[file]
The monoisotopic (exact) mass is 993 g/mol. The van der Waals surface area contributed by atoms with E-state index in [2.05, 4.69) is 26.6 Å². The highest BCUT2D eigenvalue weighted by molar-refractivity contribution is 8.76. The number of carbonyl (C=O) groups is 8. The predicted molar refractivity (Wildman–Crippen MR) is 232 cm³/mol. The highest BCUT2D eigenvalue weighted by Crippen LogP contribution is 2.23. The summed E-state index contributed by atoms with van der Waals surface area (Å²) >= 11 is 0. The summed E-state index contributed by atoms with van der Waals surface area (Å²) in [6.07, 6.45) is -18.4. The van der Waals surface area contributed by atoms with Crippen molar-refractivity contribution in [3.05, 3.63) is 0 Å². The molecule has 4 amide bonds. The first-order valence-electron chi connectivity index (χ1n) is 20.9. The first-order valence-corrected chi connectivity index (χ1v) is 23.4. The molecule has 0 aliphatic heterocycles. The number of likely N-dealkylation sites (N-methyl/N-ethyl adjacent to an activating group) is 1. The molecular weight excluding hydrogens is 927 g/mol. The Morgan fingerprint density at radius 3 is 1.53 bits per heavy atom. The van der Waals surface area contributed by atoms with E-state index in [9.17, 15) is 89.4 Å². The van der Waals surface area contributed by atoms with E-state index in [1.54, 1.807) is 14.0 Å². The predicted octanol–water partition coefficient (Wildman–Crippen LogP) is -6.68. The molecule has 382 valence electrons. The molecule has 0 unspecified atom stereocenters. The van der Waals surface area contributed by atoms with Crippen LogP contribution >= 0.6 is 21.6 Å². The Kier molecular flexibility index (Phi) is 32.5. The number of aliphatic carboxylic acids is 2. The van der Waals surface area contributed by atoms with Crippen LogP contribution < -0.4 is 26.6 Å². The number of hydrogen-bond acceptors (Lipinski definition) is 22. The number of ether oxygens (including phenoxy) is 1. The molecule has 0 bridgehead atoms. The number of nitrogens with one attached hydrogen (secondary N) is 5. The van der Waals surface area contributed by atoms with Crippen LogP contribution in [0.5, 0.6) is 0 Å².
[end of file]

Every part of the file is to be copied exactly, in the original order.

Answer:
The monoisotopic (exact) mass is 993 g/mol. The van der Waals surface area contributed by atoms with E-state index in [2.05, 4.69) is 26.6 Å². The highest BCUT2D eigenvalue weighted by molar-refractivity contribution is 8.76. The number of carbonyl (C=O) groups is 8. The predicted molar refractivity (Wildman–Crippen MR) is 232 cm³/mol. The highest BCUT2D eigenvalue weighted by Crippen LogP contribution is 2.23. The summed E-state index contributed by atoms with van der Waals surface area (Å²) >= 11 is 0. The summed E-state index contributed by atoms with van der Waals surface area (Å²) in [6.07, 6.45) is -18.4. The van der Waals surface area contributed by atoms with Crippen molar-refractivity contribution in [3.05, 3.63) is 0 Å². The molecule has 4 amide bonds. The first-order valence-electron chi connectivity index (χ1n) is 20.9. The first-order valence-corrected chi connectivity index (χ1v) is 23.4. The molecule has 0 aliphatic heterocycles. The number of likely N-dealkylation sites (N-methyl/N-ethyl adjacent to an activating group) is 1. The molecular weight excluding hydrogens is 927 g/mol. The Morgan fingerprint density at radius 3 is 1.53 bits per heavy atom. The van der Waals surface area contributed by atoms with E-state index in [9.17, 15) is 89.4 Å². The van der Waals surface area contributed by atoms with E-state index in [1.54, 1.807) is 14.0 Å². The predicted octanol–water partition coefficient (Wildman–Crippen LogP) is -6.68. The molecule has 382 valence electrons. The molecule has 0 unspecified atom stereocenters. The van der Waals surface area contributed by atoms with Crippen LogP contribution >= 0.6 is 21.6 Å². The Kier molecular flexibility index (Phi) is 32.5. The number of aliphatic carboxylic acids is 2. The van der Waals surface area contributed by atoms with Crippen LogP contribution < -0.4 is 26.6 Å². The number of hydrogen-bond acceptors (Lipinski definition) is 22. The number of ether oxygens (including phenoxy) is 1. The molecule has 0 bridgehead atoms. The number of nitrogens with one attached hydrogen (secondary N) is 5. The van der Waals surface area contributed by atoms with Crippen LogP contribution in [0.5, 0.6) is 0 Å².